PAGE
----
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SCALE Meeting - Shared screen with speaker view
David Griffith, ABC
One of the things we need is regulatory reform. Why can't there be a programmatic EIR or Categorical Exclusion that covers projects to improve forest resilience? And why can't there also be the same for post-fire restoration? A fire is a fire, and apart from cultural and T&E there shouldn't be a reason that delays restoration. The BLM is more flexible than the Forest Service.
David Griffith, ABC
A second related point. Forest service has limited funds and time for post-fire restoration. Why not have an automatic surcharge of 20% of the cost of suppressing a fire that would automagically be available for post-fire restoration. The amount available through the BAER process is inadequate.
Steve Buckley
Historically, indigenous people burned approximately 4.5 million acres per year (https://www.sierraforestlegacy.org/Resources/Conservation/FireForestEcology/FireScienceResearch/FireHistory/FireHistory-Stephens07.pdf). We only reached that level in 2020. My point is that historically federal policy was suppression, which resulted in the disruption of fire regimes, which resulted in the buildup of fuel. In some areas of the park that burned at high intensity, we had 170 years with no fire, specifically in areas where historically it was at 7-20 years average return intervals. That buildup has resulted in hotter, more intense fires because there is just so much fuel. Coupled with climate change, we now see fire behavior changing and intensifying outside our experience. Think EF3 Firenado in the Carr Fire.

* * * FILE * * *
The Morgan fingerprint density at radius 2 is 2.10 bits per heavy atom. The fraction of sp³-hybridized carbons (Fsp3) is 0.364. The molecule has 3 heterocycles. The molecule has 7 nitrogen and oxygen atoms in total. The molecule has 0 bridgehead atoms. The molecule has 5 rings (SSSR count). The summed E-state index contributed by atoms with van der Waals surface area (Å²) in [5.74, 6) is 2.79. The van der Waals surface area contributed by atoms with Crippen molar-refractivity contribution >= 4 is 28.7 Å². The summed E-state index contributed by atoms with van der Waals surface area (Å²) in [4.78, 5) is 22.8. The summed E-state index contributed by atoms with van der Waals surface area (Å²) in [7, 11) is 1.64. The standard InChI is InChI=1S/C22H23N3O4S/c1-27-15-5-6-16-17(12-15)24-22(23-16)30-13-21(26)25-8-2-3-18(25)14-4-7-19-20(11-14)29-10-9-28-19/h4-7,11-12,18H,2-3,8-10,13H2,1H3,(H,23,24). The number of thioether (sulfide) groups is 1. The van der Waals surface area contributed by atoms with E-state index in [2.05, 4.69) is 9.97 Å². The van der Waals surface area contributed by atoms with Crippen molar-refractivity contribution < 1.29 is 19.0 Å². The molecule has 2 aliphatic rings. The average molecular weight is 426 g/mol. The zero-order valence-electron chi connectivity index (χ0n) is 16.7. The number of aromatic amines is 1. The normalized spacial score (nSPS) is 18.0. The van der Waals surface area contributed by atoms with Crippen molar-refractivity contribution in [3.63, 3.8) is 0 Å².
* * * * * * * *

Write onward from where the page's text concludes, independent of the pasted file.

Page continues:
Randy Hanvelt
Indigenous people brned under considerably different conditions. The forest was fire resilient not overgrown.
Andrew Lee
right: the acres are catching up to historical averages however intensities are far higher (if you want to call it "on average") than historical norms. and you are right -> its driven by fuels accumulation.
Randy Hanvelt
the forest resiliency Task force was established by Governor Brown in May 2018, we are three and a half years later and we are still getting organized. when do we get work done on the ground? Until we are taking more out of the forest than it is growing in, we are losing the battle. WWII for America was started in Dec 1941 and was over in August 1945 almost the same time. When do we start treating this situation with the urgency it deserves?
Randy Hanvelt
Your chart leaves out YSS which is arguably the most effective collaborative in the State
john amodio
Can Kealli share is highly informative Ppt?
Keali'i Bright (Dep. of Conservation)
Definitely, I'll share it with Jonathan to send out.